Picture yourself breaking a dollar bill into 100 pennies. That mound of coins can tell you a lot about energy in America.
Imagine each penny as part of the fuel that generates your electricity in Kentucky.
Count out three centsï¿½thatï¿½s the share of electricity generated by burning petroleum.
Count out two centsï¿½that portion comes from hydroelectric dams.
Pull out one pennyï¿½thatï¿½s how much electricity comes from burning natural gas. Finally, set aside one more pennyï¿½thatï¿½s the share produced from renewable energy like solar, wind, wood, and methane from landfill gas (actually it would be less than a penny, but we wonï¿½t make you cut it into pieces).
The remaining pile of 93 coins shows how much electricity comes from burning coalï¿½nearly all of it.
The big energy debate in the United States these days focuses on people who think 93 coins is too many. They say coal pollutes and causes global warming. They propose replacing coal with renewable energy.
Letï¿½s say we somehow triple our production of renewable energy in Kentucky and use it to replace coal. To show what that would look like, move two pennies from the coal coins to join the one penny in the renewable energy stack. Youï¿½ll notice the pile of coal coins is still about the same size.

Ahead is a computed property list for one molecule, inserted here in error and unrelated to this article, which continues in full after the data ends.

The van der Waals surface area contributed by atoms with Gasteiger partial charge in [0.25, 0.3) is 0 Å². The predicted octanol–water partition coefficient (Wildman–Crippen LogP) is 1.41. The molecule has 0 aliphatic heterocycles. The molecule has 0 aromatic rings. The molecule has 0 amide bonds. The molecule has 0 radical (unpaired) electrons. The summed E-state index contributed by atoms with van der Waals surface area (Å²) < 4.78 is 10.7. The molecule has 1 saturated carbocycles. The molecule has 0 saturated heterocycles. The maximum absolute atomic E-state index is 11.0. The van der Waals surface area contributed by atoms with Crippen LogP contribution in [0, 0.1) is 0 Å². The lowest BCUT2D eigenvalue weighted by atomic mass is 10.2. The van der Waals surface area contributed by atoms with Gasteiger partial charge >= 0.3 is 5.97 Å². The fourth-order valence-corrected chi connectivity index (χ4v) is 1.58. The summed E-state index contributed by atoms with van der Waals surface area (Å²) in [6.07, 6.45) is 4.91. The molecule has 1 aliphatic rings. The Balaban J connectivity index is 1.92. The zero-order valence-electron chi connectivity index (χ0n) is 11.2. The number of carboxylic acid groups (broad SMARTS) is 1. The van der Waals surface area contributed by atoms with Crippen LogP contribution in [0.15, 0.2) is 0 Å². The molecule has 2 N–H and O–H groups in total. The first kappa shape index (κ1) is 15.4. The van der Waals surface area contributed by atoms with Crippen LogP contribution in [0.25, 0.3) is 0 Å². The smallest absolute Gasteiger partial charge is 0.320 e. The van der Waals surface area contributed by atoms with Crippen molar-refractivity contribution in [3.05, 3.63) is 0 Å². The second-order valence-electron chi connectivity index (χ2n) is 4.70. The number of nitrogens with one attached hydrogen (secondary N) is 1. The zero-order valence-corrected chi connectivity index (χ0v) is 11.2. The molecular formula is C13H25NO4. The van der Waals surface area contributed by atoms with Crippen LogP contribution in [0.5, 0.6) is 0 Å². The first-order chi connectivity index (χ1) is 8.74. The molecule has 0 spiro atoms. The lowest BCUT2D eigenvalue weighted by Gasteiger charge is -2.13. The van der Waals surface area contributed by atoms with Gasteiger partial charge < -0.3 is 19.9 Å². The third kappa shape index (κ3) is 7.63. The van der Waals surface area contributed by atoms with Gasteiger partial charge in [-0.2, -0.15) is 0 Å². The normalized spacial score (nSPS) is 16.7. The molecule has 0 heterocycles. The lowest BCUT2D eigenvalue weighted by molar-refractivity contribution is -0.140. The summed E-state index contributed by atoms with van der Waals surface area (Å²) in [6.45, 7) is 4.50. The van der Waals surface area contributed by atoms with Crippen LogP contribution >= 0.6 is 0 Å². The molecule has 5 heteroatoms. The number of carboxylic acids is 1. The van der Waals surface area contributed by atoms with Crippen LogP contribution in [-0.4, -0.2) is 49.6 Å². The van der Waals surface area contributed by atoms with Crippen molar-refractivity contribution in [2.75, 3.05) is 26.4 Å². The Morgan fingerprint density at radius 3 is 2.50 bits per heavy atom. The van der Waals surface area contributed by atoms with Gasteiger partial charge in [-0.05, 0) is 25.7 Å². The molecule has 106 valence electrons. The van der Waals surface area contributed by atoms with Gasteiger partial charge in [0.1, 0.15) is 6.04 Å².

After the huge effort to create three times the wind farms, solar panels, and biogas plants, and building the transmission lines to ship electricity from wherever this alternative energy is produced to where people want to use it, we will still get nearly all of our electricity from coal.
No matter what you think of coal, for a long time into the future it will produce most of our electricity. We need to learn to use it in the most efficient, effective, and environmentally sustainable way possible.
This monthï¿½s The Future of Electricity column describes new federal rules that will make generating electricity with coal a lot more expensive. With so much of your electricity coming from coal, itï¿½s easy to see that those rules will be bad for people in Kentucky.
Electric co-ops will be working hard with officials in Washington to change those rules so they keep our electricity as reliable and affordable as possible. Stay tuned to Kentucky Living for updates on these efforts, and what you can do to help.